Sri Lanka was once described as one of the most scenic islands by the avid traveler Marco Polo, and even today, it sure keeps its reputation intact. This island country has a history spanning for over thousands of years and deep roots in Indian religion and mythologies. Aside from cultural relevance, its geographical location is […]
Awarded by UNESCO for its restoration efforts, Galle Fort Hotel provides plenty of room to degust Sri Lankan staples in a Dutch setting. Read more on Nat Geo Traveller India.
Keen on swimming with the giant turtles, trying that insta-famous swing or unwinding with an Ayurvedic massage? Check out the top things to do in Sri Lanka!
Sri Lanka is a whole world encased in a tiny island adrift in the Indian Ocean. Tea plantations co-exist with paradise beaches. Ancient temples contrast sprawling urban centres and the wildlife is second to none. If you only have a week or two to spend there you can still cover a lot of ground. Here’s what to do if you find yourself in Sri Lanka this year: 1)Fall for Galle Galle certainly wins the prettiest city award. It’s ancient cobbled streets roll into the sea and the view from the harbour will take your breath away. The architecture is Dutch…
A living museum awarded World Heritage status.
Here are some of the best things to do at Amari Galle, to make sure your Sri Lankan itinerary is an unforgettable one.
The Hollywood film showcased the Asian state’s stunning sights, while Palma de Mallorca, Hobart, Galle and Havana also offer a variety of delights…
Could Sri Lanka’s first Test against England from 6 to 10 November be the last one at the beautiful Galle International Stadium?
Politicians warn the famous cricket venue may have to be demolished to keep the fort’s world heritage status…
Minister of Law and Order and Southern Development Sagala Ratnayake assured that there is no longer a risk of UNESCO removing the historic Galle Fort from the list of World Heritage Sites as the government has taken measures to properly implement the UNESCO conditions.
The Minister after an observation tour of the area on Monday told the reporters that the UNESCO had recognized Galle Fort, built by the Portuguese first in 1588 and fortified by the Dutch later, as a live world heritage site considering its ancient architectural and monumental value and has set conditions to maintain the site to keep the designation.
In the past few years the site came under the threat of being removed from the World Heritage Sites list due to the unauthorized constructions violating the UNESCO conditions in the area.
Winter offers some of the most exciting travel experiences of the year. You just need to know where to go and when.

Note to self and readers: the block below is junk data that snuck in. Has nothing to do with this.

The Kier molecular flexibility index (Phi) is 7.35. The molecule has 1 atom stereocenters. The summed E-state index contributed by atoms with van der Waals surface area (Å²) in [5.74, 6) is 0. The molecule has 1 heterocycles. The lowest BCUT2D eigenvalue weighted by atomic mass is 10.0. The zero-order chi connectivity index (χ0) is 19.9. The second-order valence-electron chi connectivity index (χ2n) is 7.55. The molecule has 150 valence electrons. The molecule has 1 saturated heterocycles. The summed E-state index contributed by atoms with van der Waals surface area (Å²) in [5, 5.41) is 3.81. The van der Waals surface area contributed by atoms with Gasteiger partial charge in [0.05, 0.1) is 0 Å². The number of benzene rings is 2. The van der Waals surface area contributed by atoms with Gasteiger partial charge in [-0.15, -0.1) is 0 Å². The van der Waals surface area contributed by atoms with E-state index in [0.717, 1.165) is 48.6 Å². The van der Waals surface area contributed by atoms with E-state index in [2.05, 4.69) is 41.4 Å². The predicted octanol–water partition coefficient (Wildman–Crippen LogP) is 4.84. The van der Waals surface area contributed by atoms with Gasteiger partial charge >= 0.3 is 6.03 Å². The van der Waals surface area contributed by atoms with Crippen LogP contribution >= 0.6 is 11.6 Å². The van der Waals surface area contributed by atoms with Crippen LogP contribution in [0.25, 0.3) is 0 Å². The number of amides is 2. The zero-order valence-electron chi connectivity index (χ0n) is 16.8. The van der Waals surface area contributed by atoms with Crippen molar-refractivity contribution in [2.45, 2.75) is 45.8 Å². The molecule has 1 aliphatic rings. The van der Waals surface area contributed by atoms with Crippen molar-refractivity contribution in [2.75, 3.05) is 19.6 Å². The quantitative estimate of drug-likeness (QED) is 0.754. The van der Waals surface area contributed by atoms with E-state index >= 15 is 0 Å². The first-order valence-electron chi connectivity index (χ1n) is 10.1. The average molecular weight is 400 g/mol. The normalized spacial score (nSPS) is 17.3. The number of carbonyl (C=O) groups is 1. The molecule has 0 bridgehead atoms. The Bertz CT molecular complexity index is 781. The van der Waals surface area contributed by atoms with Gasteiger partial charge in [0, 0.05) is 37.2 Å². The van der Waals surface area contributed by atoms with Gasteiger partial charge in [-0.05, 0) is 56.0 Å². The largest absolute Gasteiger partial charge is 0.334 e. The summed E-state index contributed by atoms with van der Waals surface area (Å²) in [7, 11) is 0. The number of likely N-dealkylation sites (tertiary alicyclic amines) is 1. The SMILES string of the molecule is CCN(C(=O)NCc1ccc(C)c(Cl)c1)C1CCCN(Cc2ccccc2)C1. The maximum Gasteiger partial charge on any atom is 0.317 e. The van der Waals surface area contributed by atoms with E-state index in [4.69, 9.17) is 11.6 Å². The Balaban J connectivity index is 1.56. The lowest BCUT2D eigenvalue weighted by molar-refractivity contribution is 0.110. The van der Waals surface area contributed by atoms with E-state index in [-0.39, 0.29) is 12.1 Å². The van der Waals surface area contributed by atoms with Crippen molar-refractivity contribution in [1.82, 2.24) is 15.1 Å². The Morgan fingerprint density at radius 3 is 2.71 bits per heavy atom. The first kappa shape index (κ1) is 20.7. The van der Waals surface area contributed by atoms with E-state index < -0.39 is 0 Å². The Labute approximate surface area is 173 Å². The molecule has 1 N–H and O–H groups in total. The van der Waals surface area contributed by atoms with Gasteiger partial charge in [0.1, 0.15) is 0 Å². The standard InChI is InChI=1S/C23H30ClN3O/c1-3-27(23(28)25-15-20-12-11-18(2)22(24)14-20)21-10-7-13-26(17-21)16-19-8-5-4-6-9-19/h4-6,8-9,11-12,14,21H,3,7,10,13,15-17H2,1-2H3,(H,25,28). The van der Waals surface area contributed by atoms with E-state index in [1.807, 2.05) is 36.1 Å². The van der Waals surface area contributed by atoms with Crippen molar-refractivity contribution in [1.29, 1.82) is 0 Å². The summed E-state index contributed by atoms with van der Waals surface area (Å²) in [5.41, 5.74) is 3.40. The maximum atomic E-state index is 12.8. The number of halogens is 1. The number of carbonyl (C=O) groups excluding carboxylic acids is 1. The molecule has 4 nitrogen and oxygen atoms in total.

For a far-flung winter beach break, try the volcanic archipelago of Cape Verde, off the coast of West Africa. Settle down at one beach resort, or if you have a taste for variety, try island hopping to get a real taste for this African country. If you opt for the latter, be sure not to miss Santo Antao. Covered in canyons, gorges and valleys, it is the second-largest island in the archipelago. The north-east of the island is busiest and the best spot for hikers. For something more relaxing, Sal has an impressive coast, as well as shops and restaurants.
Galle Fort, a prime tourist destination and a location of historic value -it is also named as a World Heritage site by UNESCO.
To anyone who visit the fort, it’s a trip back in time to the colonial days, standing among historic buildings which stand tall with pride and unspeakable beauty.
The Galle Fort is an outstanding example of the type of building, architectural or technological ensemble or landscape which illustrates a significant stage in human history, says UNESCO.
Given that, why is the Government requesting 15 government institutions functioning inside the Fort to move out?
According to reports published by the Sunday Times newspaper, the process is being carried out without proper consultation.
The newspaper says that the buildings which have been asked to be cleared include;
- All Saints’ College
- Galle Fort Post Office
The Sri Lanka National Commission for UNESCO has taken issue with a Law and Order and Southern Development Ministry directive to certain Government institutions to vacate historic buildings in the Galle Fort which is designated a ‘Living Heritage Fort’ by the UN agency.
The order to give up 15 buildings in the Fort was issued by Law and Order and Southern Devlopment Ministry Secretary Jagath P Wijeweera early last month. But it was done without consulting the Department of Archaeology, the Sri Lanka National Commission for UNESCO and the Ministry of Education under whose purview these listed sites fall.